The Prelature prevailed. They have a luxury high-vaulted church: mosaic altarpiece, two large flat screen TVs and twelve fans. The paths were widened –chopping down trees- to make way for a parking lot. One of the parking spaces is marked: “exclusively for clergy”.
Supermanzana 30 was not the only land to suffer under the Prelature. On September 22, 2014 the reporter visited the neighborhood called Hacienda Real del Caribe de la Region 2000. The neighbors showed him a lot which was planned as one of their green areas; car tires hung from the trees acting as swings for the kids.
First a cross appeared; then a fence and a sign announcing the “Chapel of Our Lord of Divine Mercy”. “If the kids break in to play, the church people kick them out” a woman from Mexico City who had moved to the neighborhood, told the reporter.
Not far away in Supermanzana (Block) 117, the Prelature carried out another land invasion. The same method: first a cross, then four wooden stakes in the ground supporting a nylon cover, and finally bricks: St. James Apostle chapel encroaching on the park facing the Raza de Bronce elementary school.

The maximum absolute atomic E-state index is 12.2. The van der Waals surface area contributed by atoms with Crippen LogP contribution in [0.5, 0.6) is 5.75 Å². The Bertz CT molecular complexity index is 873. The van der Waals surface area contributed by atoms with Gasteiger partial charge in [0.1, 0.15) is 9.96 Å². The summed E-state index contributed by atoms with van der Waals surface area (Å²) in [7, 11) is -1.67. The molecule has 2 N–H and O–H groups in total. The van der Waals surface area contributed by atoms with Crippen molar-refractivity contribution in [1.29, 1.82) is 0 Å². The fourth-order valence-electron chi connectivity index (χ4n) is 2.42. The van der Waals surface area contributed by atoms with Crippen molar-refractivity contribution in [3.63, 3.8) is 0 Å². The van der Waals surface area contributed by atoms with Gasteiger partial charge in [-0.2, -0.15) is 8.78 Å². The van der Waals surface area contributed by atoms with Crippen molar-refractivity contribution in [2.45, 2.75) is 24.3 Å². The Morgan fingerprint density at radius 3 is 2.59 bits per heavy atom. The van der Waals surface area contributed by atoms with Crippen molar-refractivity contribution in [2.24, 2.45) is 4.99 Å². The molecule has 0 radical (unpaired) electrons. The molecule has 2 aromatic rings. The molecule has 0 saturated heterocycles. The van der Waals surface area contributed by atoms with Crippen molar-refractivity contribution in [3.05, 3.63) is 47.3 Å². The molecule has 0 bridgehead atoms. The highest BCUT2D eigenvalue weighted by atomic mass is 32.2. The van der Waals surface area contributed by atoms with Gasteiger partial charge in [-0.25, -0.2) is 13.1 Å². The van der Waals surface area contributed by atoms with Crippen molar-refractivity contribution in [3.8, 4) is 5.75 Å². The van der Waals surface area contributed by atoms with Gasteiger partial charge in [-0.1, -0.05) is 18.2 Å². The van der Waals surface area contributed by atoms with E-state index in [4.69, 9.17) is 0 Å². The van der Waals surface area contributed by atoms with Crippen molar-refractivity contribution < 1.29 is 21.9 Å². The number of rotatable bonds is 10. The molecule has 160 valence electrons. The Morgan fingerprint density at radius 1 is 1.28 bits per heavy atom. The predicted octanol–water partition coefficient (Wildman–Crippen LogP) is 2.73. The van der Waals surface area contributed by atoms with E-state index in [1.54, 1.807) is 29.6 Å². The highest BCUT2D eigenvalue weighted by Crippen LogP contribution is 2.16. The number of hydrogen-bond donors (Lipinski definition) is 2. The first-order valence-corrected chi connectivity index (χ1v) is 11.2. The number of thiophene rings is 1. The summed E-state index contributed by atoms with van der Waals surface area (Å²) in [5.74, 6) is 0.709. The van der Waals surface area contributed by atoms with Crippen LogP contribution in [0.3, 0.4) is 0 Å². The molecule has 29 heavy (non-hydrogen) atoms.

Once more this invasion provoked reactions in the community: Lourdes Ibarra and Alicia Vázquez headed the group opposing the takeover. Other neighbors supported the padres. The first leaders were Evangelicals. The second pair were Catholic. Both were in agreement about one thing: this was an invasion of a public space. They partially agreed with the Legion’s move because now the vacant lot was cut and clean.
We have just described three examples of public land invasions by the Legionaries of Christ. By the time PRD member Julián Ricalde became mayor of Cancun the number of invasions had risen to thirteen. According to Tulio Arroyo, it is hard to find a Catholic church in Cancun which is not the result of an invasion. The Legionaries have created their own modus operandi: identify a vacant lot and make it theirs using priests, Masses and fences.